Friday 23 April 2010

Take A Pew - Private View on 3rd June 2010

Inner Reflection - male & female (2010)
jesmonite, brass powder, paint
male: h17 x w11 x d14 cm; female: h18.5 x w9 x d10 cm

For details please go to

Having been specifically made for an exhibition in St. Augustine Church, these two sculptures are inspired by the church’s inner architecture, i.e. by the arch and space behind the altar. A church is a sacred place and being inside it induces inner reflection. The two sculptures’ inner spaces are also reflective and in stark contrast to their outer appearance. There is multiple reflection within this sculptural couple – the feminine and the masculine, above and below, without and within.

Wednesday 14 April 2010

FRESH - Private View on 22nd April 2010

FRESH - First Year Show of UEL Fine Art students

on Thursday 22nd April 2010 from 5pm

For directions click here.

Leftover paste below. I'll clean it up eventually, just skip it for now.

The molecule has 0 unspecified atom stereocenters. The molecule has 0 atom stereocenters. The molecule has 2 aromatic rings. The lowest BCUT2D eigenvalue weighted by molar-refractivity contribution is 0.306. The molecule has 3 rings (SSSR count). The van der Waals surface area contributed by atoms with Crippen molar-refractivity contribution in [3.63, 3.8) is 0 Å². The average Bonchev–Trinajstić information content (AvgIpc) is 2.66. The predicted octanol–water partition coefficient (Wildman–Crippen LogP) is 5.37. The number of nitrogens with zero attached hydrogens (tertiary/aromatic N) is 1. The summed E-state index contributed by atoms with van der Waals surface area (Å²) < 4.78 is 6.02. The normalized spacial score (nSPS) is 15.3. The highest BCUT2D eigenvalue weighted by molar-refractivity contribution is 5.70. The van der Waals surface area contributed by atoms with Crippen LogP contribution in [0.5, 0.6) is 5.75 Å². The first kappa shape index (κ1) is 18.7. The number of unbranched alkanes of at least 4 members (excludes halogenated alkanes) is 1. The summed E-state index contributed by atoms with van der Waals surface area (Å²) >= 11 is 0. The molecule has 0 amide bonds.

Armchair (2010)
armchair, steel wool
h 90 cm X w 85 cm X d 75 cm

Désirée Ickerodt explores the juxtaposition of opposites; in this case of interior decoration and industrial material i.e. steel wool. The armchair is a familiar household object and induces associations of comfort and homeliness. The steel wool’s abrasiveness negates this. This piece of furniture is holding the paradox of being inviting and repulsive at the same time. But there is more… A ball of steel wool crowns the armchair’s backrest. Is this a cushion or a person’s head? Has the furniture come alive? It is up to the viewers to make up their minds.

Someone commented on the armchair as being 'uncanny'.
This is what I found out about it on wikipedia:

The Uncanny (Ger. Das Unheimliche -- literally, "un-home-ly") is a Freudian concept of an instance where something can be familiar, yet foreign at the same time, resulting in a feeling of it being uncomfortably strange.

Because the uncanny is familiar, yet strange, it often creates cognitive dissonance within the experiencing subject due to the paradoxical nature of being attracted to, yet repulsed by an object at the same time. This cognitive dissonance often leads to an outright rejection of the object, as one would rather reject than rationalize.